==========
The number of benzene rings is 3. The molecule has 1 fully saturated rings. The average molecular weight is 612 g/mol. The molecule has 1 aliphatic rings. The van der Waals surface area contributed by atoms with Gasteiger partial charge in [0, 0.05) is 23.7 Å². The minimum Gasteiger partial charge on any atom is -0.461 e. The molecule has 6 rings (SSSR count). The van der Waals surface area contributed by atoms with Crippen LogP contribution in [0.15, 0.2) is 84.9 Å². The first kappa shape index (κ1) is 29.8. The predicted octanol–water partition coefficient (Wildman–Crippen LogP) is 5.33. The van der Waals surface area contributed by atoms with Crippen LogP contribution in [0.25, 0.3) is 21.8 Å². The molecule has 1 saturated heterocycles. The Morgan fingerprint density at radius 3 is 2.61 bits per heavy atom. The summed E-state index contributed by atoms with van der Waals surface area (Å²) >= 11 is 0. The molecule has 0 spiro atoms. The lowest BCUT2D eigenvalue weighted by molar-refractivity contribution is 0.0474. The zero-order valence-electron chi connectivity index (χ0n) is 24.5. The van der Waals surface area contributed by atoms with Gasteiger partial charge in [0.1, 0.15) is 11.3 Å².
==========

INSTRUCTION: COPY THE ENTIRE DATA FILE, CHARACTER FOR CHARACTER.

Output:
The number of benzene rings is 3. The molecule has 1 fully saturated rings. The average molecular weight is 612 g/mol. The molecule has 1 aliphatic rings. The van der Waals surface area contributed by atoms with Gasteiger partial charge in [0, 0.05) is 23.7 Å². The minimum Gasteiger partial charge on any atom is -0.461 e. The molecule has 6 rings (SSSR count). The van der Waals surface area contributed by atoms with Crippen LogP contribution in [0.15, 0.2) is 84.9 Å². The first kappa shape index (κ1) is 29.8. The predicted octanol–water partition coefficient (Wildman–Crippen LogP) is 5.33. The van der Waals surface area contributed by atoms with Crippen LogP contribution in [0.25, 0.3) is 21.8 Å². The molecule has 1 saturated heterocycles. The Morgan fingerprint density at radius 3 is 2.61 bits per heavy atom. The summed E-state index contributed by atoms with van der Waals surface area (Å²) >= 11 is 0. The molecule has 0 spiro atoms. The lowest BCUT2D eigenvalue weighted by molar-refractivity contribution is 0.0474. The zero-order valence-electron chi connectivity index (χ0n) is 24.5. The van der Waals surface area contributed by atoms with Gasteiger partial charge in [0.1, 0.15) is 11.3 Å².